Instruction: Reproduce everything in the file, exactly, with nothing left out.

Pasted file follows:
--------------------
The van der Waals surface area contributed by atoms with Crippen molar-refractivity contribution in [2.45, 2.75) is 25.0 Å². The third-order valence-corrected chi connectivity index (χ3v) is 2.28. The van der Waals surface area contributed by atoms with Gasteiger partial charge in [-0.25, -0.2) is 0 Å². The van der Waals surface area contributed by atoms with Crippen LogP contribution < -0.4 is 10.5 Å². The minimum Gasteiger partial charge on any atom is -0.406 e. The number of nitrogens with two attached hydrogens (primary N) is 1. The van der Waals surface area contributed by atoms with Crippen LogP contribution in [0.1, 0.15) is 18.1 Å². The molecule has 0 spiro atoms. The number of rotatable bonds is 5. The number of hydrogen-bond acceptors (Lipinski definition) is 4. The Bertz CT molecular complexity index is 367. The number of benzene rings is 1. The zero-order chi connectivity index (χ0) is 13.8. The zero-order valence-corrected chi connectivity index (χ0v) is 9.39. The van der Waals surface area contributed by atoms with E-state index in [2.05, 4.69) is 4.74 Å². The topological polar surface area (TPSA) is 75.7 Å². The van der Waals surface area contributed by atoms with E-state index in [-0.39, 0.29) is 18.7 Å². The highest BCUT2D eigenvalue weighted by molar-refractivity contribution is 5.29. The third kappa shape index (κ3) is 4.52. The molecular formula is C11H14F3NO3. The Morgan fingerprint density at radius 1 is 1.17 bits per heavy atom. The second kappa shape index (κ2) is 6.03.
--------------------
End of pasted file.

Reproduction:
The van der Waals surface area contributed by atoms with Crippen molar-refractivity contribution in [2.45, 2.75) is 25.0 Å². The third-order valence-corrected chi connectivity index (χ3v) is 2.28. The van der Waals surface area contributed by atoms with Gasteiger partial charge in [-0.25, -0.2) is 0 Å². The van der Waals surface area contributed by atoms with Crippen LogP contribution < -0.4 is 10.5 Å². The minimum Gasteiger partial charge on any atom is -0.406 e. The number of nitrogens with two attached hydrogens (primary N) is 1. The van der Waals surface area contributed by atoms with Crippen LogP contribution in [0.1, 0.15) is 18.1 Å². The molecule has 0 spiro atoms. The number of rotatable bonds is 5. The number of hydrogen-bond acceptors (Lipinski definition) is 4. The Bertz CT molecular complexity index is 367. The number of benzene rings is 1. The zero-order chi connectivity index (χ0) is 13.8. The zero-order valence-corrected chi connectivity index (χ0v) is 9.39. The van der Waals surface area contributed by atoms with E-state index in [2.05, 4.69) is 4.74 Å². The topological polar surface area (TPSA) is 75.7 Å². The van der Waals surface area contributed by atoms with E-state index in [-0.39, 0.29) is 18.7 Å². The highest BCUT2D eigenvalue weighted by molar-refractivity contribution is 5.29. The third kappa shape index (κ3) is 4.52. The molecular formula is C11H14F3NO3. The Morgan fingerprint density at radius 1 is 1.17 bits per heavy atom. The second kappa shape index (κ2) is 6.03.